Your Scent From a Blood-Hound Sorry, but if you’re on the run from one of these, enjoy your freedom while it lasts. Your scent can be tracked through shed skin cells and even exhaled breath, according to Jack Shuler, author of Training the Mantrailing Bloodhound. Therefore, changing clothes, crossing water, or using scent-masking products will not deter a well-trained bloodhound.

Bad Breath Instead of nibbling on a sprig of parsley or lemon rind, have a cup of black or green tea. According to Christine Wu, PhD, who organized the 2007 conference of the International Society for Breath Odor Research (what, you missed it?), green tea in particular contains high levels of catechins, which “chemically bind to smelly breath compounds and mask them.” For the greatest effect, have the tea without sugar and swish it around in your mouth before swallowing. When drinking tea isn’t an option, chew a piece of cinnamon gum for 20 minutes. Wu’s research team found that the gum killed 50 percent of bad-breath bacteria.

From All Those People in Your Past You Never Want to See Again If your home phone number is publicly listed, there’s a good chance that by typing it into Google or any popular online people finder, your name, address, and even a map to your house will pop up. To hide this kind of information, first unlist your number with your phone company (or cancel your landline entirely and use your mobile). Then contact each of the data vendors or sites listed below and follow its opt-out instructions:

Your Identity From Thieves When Traveling Newer credit cards, driver’s licenses, and passports increasingly contain radio frequency identification (RFID) tags. This technology is similar to bar coding, but the information contained is about you rather than a product. Armed with an RFID reader, a thief could pick your pocket of information without your cards ever leaving your wallet. To help protect yourself, Kena Kai offers “electromagnetically opaque” DataSafe wallets ($39.99 and up) and ID sleeves ($11.99).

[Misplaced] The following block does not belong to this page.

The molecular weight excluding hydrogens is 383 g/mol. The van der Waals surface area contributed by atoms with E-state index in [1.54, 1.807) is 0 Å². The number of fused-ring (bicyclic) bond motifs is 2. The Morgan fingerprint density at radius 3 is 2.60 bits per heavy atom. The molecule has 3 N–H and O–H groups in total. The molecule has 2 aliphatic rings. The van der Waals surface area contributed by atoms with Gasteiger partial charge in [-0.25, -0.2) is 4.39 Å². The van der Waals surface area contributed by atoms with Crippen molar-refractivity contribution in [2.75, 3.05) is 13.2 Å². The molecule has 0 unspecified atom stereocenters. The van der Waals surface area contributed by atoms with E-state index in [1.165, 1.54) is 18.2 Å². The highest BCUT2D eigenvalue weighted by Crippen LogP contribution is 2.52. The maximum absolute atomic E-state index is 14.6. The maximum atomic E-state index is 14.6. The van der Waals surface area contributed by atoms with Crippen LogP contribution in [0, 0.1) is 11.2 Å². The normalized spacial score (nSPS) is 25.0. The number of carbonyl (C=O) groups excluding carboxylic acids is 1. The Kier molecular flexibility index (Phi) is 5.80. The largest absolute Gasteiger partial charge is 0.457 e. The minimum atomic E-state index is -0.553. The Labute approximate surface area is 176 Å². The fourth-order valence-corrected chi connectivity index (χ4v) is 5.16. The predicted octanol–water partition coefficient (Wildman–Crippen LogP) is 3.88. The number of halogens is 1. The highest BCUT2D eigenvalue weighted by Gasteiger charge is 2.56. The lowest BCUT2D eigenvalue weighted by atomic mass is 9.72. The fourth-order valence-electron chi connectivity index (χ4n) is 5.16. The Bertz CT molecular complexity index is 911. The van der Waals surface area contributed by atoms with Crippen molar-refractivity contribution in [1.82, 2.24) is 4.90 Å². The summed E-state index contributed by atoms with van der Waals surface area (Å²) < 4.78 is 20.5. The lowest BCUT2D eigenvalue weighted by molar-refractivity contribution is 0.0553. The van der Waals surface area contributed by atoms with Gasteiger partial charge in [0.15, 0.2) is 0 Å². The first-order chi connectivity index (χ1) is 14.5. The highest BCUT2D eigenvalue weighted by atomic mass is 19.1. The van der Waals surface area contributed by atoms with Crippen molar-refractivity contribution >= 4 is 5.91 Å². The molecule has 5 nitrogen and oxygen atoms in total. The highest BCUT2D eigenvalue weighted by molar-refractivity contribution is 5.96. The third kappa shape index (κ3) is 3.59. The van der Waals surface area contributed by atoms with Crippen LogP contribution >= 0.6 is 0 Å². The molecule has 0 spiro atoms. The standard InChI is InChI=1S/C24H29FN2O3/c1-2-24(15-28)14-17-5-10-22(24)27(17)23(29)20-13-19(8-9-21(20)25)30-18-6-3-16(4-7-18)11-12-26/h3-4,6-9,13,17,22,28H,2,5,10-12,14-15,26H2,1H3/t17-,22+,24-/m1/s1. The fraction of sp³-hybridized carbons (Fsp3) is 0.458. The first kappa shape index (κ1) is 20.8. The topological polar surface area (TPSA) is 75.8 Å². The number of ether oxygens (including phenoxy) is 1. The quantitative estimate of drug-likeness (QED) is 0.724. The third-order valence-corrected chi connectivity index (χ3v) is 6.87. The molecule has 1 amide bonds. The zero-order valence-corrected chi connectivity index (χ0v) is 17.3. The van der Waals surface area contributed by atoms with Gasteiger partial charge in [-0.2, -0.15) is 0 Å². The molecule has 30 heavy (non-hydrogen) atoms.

From a Bolt Out of the Blue And finally, if past sins have you ducking in thunderstorms, then consider the StrikeAlert Personal Lightning Detector ($79.99; strikealert.com). It’s the size of a personal pager and will notify you of approaching cloud-to-ground lightning up to 40 miles away.

How to Find Your Employees and Children Popular new mobile phone services, like Loopt and Google Latitude, use GPS and other technologies to beam the user’s location to friends, and vice versa. While the technology makes for a fun social-networking tool, employers and parents may want to co-opt it and use it on the phones they provide to employees and kids. (Note to those being tracked: To find out if any of these services has been installed without your knowledge, look in your phone’s applications menu or watch for messages that it sends periodically to users.) Of course, tracking people this way isn’t perfect. Your assistant could cover up the fact that he’s on a golf course by activating the Hide feature or, even more deviously, by programming in the home address of his “sick auntie.”

How to Find a Liar The story of Pinocchio may not be entirely mythical. When someone is lying, the cells lining the inside of the nose swell and release histamine, which causes itching. As a result, liars are more likely to touch and/or scratch their noses, says Alan Hirsch, MD, founder of the Smell & Taste Treatment and Research Foundation, who has studied this Pinocchio effect. Other lying tip-offs include leaning forward (“liar’s lean”) and using words such as would not or could not rather than wouldn’t or couldn’t for extra emphasis (“expansion of contraction”).